About 29,200 results
|most of our behaviors are subconsciously motivated, which makes them |
impossible to consciously control. No matter how much personal inner work you'
ve infused into your character, your feelings—expressed solely through ... It's so
much easier to “lie” while you are busy stirring a pot, rolling a cigarette, preparing
a drink, dressing or fixing a pipe under the sink—legitimate activities that prevent
you from ever having to look that person directly in the eyes, which, if you were
|I told you if you ever got into such a discreditable difficulty I would disown you. ... |
as that of the father, was roused, lie felt that the punishment was disproportionate
to the offence, even great as it had been. ... Ay! old man, that is the question. ...
Can a character bo reformed in a day? ... a lost look at the window whicli was
once his mother's, the tears gushed again into his eyes, and covering his face in
|All lies and deceit. Pretending to be someone you're not. Go away. Never come |
back into my world. ... How I shovel dirt and show no love when I'm devastated in
my character as a person. ... how you slide your dagger in and twist it and make
me gasp for breath, as you look in my dying eyes and laugh and spit in my face.
... If I cee you walk down the street, you are just another stranger passing me by.
|Syrus, Publilius Her eyes are homes of silent prayers. - Tennyson, Lord Alfred |
The eye is the jewel of the body. - Thoreau, Henry David Eyes lie if you ever look
into them for the character of the person. - Wonder, Stevie QuotationsBook 4 It is
|If accident, or carelessness, how came it there 1 lying, not in the narrow path |
where it might have been dropped, but in the very ... that this glove must belong
to a woman of a different shape a different complexion — ay, and of a very
different character. ... any person with two eyes in his head, and a little of the
plainest common sense, couldn't help inferring : that she is a ... did you ever ! " "
Oh, but the man is a tailor!" said I, in a whisper, to the collegian, who had
contrived to overtake us, ...
|so it is ; at least the greater part of it ; and that which looks like verse may be the |
most prosaic of all. ... If I thought so, I would fling you into the fire at once ; for next
to maudlin verse I bate ' drunken prose. ... No more than a man's name need be
indicative of his character, which, however fashionable among savages, could
not be tolerated in civil society. ... affectionate parent, which I assure you lie is,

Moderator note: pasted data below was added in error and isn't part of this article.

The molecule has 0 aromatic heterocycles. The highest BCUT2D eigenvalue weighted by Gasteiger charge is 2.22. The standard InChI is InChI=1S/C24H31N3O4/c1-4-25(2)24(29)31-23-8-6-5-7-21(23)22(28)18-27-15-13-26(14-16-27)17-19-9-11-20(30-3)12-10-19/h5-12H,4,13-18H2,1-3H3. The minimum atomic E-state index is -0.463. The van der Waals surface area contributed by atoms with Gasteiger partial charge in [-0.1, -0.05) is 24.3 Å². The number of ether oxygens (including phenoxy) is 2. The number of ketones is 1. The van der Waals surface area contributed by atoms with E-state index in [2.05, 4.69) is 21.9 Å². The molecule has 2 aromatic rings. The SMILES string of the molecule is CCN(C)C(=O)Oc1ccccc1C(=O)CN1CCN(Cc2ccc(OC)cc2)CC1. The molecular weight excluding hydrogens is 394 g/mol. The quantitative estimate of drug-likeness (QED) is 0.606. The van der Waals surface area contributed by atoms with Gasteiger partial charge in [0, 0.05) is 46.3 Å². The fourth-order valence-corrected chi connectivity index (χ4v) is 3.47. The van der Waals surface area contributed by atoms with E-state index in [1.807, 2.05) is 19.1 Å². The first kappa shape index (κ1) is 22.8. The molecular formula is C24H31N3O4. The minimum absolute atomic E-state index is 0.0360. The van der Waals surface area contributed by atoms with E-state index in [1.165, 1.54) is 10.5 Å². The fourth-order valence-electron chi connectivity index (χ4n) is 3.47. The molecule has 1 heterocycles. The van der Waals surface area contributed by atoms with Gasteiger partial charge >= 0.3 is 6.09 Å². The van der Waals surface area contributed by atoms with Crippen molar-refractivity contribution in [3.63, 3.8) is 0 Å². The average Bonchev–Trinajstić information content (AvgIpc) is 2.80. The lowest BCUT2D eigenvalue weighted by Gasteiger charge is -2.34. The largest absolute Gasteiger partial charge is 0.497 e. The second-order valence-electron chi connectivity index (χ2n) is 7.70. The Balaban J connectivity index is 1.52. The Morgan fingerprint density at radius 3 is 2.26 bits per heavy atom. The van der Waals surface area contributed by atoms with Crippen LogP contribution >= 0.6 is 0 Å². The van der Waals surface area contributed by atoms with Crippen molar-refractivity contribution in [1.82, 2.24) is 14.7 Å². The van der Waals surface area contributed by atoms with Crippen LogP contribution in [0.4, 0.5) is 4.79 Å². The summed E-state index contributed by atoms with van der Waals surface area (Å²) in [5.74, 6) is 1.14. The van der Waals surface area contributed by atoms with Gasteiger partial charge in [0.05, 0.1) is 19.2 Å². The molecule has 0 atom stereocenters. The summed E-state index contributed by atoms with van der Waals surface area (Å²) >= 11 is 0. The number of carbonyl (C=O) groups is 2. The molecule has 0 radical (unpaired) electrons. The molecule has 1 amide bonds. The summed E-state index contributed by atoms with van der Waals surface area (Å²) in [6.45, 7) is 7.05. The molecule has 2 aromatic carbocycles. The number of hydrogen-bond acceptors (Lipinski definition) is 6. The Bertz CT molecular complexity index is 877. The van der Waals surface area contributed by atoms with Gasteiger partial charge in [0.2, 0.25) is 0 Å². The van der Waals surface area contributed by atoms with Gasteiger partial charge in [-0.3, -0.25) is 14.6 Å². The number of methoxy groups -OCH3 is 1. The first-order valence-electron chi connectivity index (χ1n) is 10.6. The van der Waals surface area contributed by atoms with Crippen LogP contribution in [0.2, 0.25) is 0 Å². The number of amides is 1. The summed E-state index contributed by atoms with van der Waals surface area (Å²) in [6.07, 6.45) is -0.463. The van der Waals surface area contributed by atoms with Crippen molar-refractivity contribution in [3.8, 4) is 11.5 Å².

loving me for my very faults, because 1 fear in his heart he loves tbein,— was
there ever ...
|Their claim to our notice was disputed by a hundred or two hundred other |
persons, ranging far beneath them in personal cleanliness. Such a set of
characters were perhaps never collected in our country. ... Framed as our eyes
are to see only well-fed, decent, and comfortable persons, even in the lowest
rank in America, when walking through the grim assemblage of an ... If it were not
so, he would be continually miserable. ... He looks out to see whether you have
come in your own ...
|But if we look round us here, how many dull rogues are there that would foin be |
what this poor man hates himself for? ... be careful of their actions, if i: were
merely from the indignation of seeing themselves ill drawn by such 1 i t lie
pretenders! Not to fay, he th:it leads is guilty of all the actions of his followers; and
a Rake has imitators whom you would never ... and drown all the natural good in
him, to receive an artificial ill character, in which he will never succeed ; for No i!i«
is no Rake.
|Speaking of the advantage of knowledge to a workman, Mr. Downing says : — " |
That it injures a man in the eyes of his ... I look on National Schools as but the
beginning of a great system of public Education, that will place within the reach of
all, ... the character of impartiality which has ever distinguished your Magazine, [
venture, notwithstanding the high praise you ... If the dissatisfaction with these
places of education be general, why have we not heard a greater outcry against
|The moon looks very I'.ight — you would hardly suppose it to be 240.- 000 miles |
off?" " Sure, and we must have sharp eyes if it be, for I see a man in it every night,
" replied the girl bluntly. "Fie ... miserable being that ever hved-'tts nonsense to:,.
.... But as he may yet deceive those who are unac- I quaintcd with his true
character, we present this j as further evidence of his ... humanity— no longer
strengthen the bonds of wickedness, nor " make the hearts of the righteous sad
with your lies.